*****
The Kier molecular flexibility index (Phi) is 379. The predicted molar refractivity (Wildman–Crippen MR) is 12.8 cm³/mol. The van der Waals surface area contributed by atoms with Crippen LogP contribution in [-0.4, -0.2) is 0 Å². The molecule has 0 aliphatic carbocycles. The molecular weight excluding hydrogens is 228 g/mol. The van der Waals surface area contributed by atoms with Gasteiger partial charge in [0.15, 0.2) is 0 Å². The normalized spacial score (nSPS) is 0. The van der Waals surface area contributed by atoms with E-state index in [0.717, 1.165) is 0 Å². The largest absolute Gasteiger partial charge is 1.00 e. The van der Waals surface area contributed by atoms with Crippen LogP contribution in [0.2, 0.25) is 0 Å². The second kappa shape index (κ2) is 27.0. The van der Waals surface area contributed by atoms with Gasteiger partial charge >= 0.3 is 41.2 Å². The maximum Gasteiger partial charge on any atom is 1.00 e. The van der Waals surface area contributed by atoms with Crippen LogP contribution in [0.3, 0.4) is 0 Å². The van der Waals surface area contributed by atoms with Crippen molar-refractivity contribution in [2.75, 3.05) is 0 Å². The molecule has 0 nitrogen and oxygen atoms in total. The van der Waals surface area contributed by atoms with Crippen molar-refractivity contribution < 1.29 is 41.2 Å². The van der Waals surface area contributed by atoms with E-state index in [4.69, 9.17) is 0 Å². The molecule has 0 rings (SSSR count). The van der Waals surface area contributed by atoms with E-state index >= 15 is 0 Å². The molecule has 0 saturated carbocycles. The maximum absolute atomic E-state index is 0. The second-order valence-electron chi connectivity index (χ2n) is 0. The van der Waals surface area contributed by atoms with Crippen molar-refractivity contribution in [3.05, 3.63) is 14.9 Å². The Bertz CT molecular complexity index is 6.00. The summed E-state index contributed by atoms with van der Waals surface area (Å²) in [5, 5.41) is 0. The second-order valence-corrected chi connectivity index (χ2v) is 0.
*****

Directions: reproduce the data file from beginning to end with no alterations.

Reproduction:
The Kier molecular flexibility index (Phi) is 379. The predicted molar refractivity (Wildman–Crippen MR) is 12.8 cm³/mol. The van der Waals surface area contributed by atoms with Crippen LogP contribution in [-0.4, -0.2) is 0 Å². The molecule has 0 aliphatic carbocycles. The molecular weight excluding hydrogens is 228 g/mol. The van der Waals surface area contributed by atoms with Gasteiger partial charge in [0.15, 0.2) is 0 Å². The normalized spacial score (nSPS) is 0. The van der Waals surface area contributed by atoms with E-state index in [0.717, 1.165) is 0 Å². The largest absolute Gasteiger partial charge is 1.00 e. The van der Waals surface area contributed by atoms with Crippen LogP contribution in [0.2, 0.25) is 0 Å². The second kappa shape index (κ2) is 27.0. The van der Waals surface area contributed by atoms with Gasteiger partial charge >= 0.3 is 41.2 Å². The maximum Gasteiger partial charge on any atom is 1.00 e. The van der Waals surface area contributed by atoms with Crippen LogP contribution in [0.3, 0.4) is 0 Å². The van der Waals surface area contributed by atoms with Crippen molar-refractivity contribution in [2.75, 3.05) is 0 Å². The molecule has 0 nitrogen and oxygen atoms in total. The van der Waals surface area contributed by atoms with Crippen molar-refractivity contribution < 1.29 is 41.2 Å². The van der Waals surface area contributed by atoms with E-state index in [4.69, 9.17) is 0 Å². The molecule has 0 rings (SSSR count). The van der Waals surface area contributed by atoms with E-state index >= 15 is 0 Å². The molecule has 0 saturated carbocycles. The maximum absolute atomic E-state index is 0. The second-order valence-electron chi connectivity index (χ2n) is 0. The van der Waals surface area contributed by atoms with Crippen molar-refractivity contribution in [3.05, 3.63) is 14.9 Å². The Bertz CT molecular complexity index is 6.00. The summed E-state index contributed by atoms with van der Waals surface area (Å²) in [5, 5.41) is 0. The second-order valence-corrected chi connectivity index (χ2v) is 0.